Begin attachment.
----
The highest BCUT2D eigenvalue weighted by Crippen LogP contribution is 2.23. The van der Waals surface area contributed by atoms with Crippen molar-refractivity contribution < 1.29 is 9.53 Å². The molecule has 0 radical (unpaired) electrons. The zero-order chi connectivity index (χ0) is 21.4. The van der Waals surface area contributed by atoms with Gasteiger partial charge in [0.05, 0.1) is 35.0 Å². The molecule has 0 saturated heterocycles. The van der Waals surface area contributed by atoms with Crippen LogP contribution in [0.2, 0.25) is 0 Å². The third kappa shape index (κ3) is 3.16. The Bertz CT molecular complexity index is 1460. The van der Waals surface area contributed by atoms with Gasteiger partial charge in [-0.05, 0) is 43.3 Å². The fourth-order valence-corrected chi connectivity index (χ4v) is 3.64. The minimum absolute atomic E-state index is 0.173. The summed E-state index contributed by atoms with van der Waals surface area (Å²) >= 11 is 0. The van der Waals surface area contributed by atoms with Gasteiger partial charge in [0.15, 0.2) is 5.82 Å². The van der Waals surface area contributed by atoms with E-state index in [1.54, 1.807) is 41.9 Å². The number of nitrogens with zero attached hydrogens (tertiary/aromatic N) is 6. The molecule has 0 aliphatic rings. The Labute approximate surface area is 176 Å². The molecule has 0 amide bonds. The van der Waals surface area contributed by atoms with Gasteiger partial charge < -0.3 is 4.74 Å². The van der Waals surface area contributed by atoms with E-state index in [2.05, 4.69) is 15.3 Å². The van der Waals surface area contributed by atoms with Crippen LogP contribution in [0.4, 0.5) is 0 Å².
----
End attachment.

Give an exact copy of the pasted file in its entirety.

The highest BCUT2D eigenvalue weighted by Crippen LogP contribution is 2.23. The van der Waals surface area contributed by atoms with Crippen molar-refractivity contribution < 1.29 is 9.53 Å². The molecule has 0 radical (unpaired) electrons. The zero-order chi connectivity index (χ0) is 21.4. The van der Waals surface area contributed by atoms with Gasteiger partial charge in [0.05, 0.1) is 35.0 Å². The molecule has 0 saturated heterocycles. The van der Waals surface area contributed by atoms with Crippen LogP contribution in [0.2, 0.25) is 0 Å². The third kappa shape index (κ3) is 3.16. The Bertz CT molecular complexity index is 1460. The van der Waals surface area contributed by atoms with Gasteiger partial charge in [-0.05, 0) is 43.3 Å². The fourth-order valence-corrected chi connectivity index (χ4v) is 3.64. The minimum absolute atomic E-state index is 0.173. The summed E-state index contributed by atoms with van der Waals surface area (Å²) >= 11 is 0. The van der Waals surface area contributed by atoms with Gasteiger partial charge in [0.15, 0.2) is 5.82 Å². The van der Waals surface area contributed by atoms with E-state index in [1.54, 1.807) is 41.9 Å². The number of nitrogens with zero attached hydrogens (tertiary/aromatic N) is 6. The molecule has 0 aliphatic rings. The Labute approximate surface area is 176 Å². The molecule has 0 amide bonds. The van der Waals surface area contributed by atoms with Gasteiger partial charge < -0.3 is 4.74 Å². The van der Waals surface area contributed by atoms with E-state index in [2.05, 4.69) is 15.3 Å². The van der Waals surface area contributed by atoms with Crippen LogP contribution in [0.4, 0.5) is 0 Å².